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We are a leading manufacturer of quality internal and external lighting products for commercial, industrial and retail applications.About overview
OCTO delivers the complete smart lighting package to transform the efficiency and ambience of commercial and residential spaces.OCTO overview
Before considering the components within an electrical circuit, in respect of the wiring arrangement for lighting products, it would seem beneficial to get back to basics by demonstrating the difference in respect of battery technology, and to do this, the best option would be to use the standard 12 Volt car battery, something everyone is familiar with.
From the diagrams above, it can be seen that there are two main wiring methods, that of wiring in ‘Series’ on the left and wiring in ‘Parallel’ on the right.
Looking at the two batteries on the left connected in ‘Series’, they will have the voltage equal to the sum of each when added together, whilst the current flowing through the circuit remains constant.
Now considering the two batteries on the right connected in ‘Parallel’, they will have the same voltage across the whole circuit equal to that of each battery, whilst the current capacity is the sum of each when added together.
On a technical aspect in respect of battery technology, the voltage is measured in ‘Volts’ and the current is measured in Amps or more accurately, ‘Amp-Hours’ and in both the Series and Parallel circuits, the total energy, being made available for use, is that being measured in ‘Watt-Hours’ and in both cases, this remains a constant value for both.
To clarify the statements a little more clearly, the value of each car battery is 12Volts 85Amp and when the two batteries are connected in Series, the voltage is 24 Volts and the current is 85 Amp-Hours, which makes this 2040 Watt-Hours, and for the two batteries connected in Parallel, the voltage is 12 Volts and the current is 170 Amp-Hours, which also makes this 2040 Watt-Hours, making both values equal which can be seen as being somewhat straightforward, as there is the same amount of power available in each case, but just at a different voltage.
With this knowledge, let’s now consider how this is transposed into wiring circuits for lighting products, where it has previously been stated that there are both ‘Series’ and ‘Parallel’ lighting circuits, and these are considered to be those being used most frequently.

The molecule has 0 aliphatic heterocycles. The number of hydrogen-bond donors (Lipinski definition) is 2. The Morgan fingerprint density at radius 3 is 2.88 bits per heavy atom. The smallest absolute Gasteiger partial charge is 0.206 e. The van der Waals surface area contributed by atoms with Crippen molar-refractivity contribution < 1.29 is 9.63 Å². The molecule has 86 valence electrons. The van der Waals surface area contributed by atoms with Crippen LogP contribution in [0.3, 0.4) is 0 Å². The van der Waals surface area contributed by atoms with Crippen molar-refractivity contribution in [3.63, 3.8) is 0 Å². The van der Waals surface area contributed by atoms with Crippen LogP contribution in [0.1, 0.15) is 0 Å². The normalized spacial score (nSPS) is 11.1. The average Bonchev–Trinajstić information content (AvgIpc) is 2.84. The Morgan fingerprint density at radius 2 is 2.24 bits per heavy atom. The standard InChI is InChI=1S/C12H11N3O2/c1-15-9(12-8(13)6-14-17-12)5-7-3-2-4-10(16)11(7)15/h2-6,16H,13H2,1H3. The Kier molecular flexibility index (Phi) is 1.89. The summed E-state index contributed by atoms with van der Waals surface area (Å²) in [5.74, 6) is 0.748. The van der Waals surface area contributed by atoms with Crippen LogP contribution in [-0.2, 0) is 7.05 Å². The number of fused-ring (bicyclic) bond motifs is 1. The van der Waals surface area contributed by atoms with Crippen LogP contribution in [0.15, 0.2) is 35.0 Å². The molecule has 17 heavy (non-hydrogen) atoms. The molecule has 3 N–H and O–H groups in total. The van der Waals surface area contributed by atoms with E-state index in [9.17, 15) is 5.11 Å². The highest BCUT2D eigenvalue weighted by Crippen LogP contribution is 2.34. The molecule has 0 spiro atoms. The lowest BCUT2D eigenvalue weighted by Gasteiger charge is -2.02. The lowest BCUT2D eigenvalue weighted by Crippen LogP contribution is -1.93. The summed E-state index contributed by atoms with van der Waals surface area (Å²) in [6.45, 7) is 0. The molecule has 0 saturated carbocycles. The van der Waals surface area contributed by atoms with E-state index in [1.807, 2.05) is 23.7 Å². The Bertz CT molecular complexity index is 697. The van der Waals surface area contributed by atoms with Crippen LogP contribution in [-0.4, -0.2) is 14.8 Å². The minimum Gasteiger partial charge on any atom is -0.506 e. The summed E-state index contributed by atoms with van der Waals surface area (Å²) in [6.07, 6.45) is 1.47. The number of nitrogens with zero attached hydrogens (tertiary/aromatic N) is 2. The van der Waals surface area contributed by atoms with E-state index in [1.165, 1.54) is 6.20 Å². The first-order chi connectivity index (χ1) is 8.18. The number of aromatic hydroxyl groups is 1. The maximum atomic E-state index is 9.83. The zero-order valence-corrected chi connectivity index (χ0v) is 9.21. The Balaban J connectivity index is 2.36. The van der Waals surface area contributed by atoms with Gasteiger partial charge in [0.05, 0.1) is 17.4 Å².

For a circuit wired in Series, the same current flows through each of the light fittings and all the fittings are connected in an end-to-end fashion as in a’ daisy chain’ with only one common point between the fittings. The voltage across all of the light fittings is not the same and is dependent on the individual resistance. If one fitting fails within a series circuit, then the entire circuit stops functioning as there is only one current path. The current is same in all the individual light fittings and the sum of individual voltages are equal to that of the supply voltage. The most common use of LED Series lighting was probably the coloured residential lighting chains used within the home at Christmas.
For a circuit wired in Parallel, the current can have more than one path within the circuit and one end of all the light fittings within a parallel is connected to a common point and the other end to another common point, which means that the parallel circuit has two common points. Even if one of the parallel branches fail, then the remaining fittings within the circuit along each of the branches will continue to work normally. The voltage across all the lighting within a parallel circuit is the same and is equal to the original supply voltage and where this is the case, the sum of individual currents is equal to the total current in the circuit. The majority of residential electrical wiring is installed in a parallel configuration.
It is suggested that the most common way to install recessed downlights is on a loop-in/loop-out basis, as the majority of fittings, like those shown above, are offered to the market having this type of facility within the terminal block housing (JB), and where it usually has the capability of accepting the two 1.5mm2 Twin & Earth cables.
Therefore, in summarising the two circuits, each of the two circuit types are wired differently, where a Series circuit has the light fittings wired in a ‘daisy chain’ format from one fitting to the next, whereas a Parallel circuit is constructed where the wiring for the fittings goes out separately to each fitting along multiple paths, before going back to close the loop.
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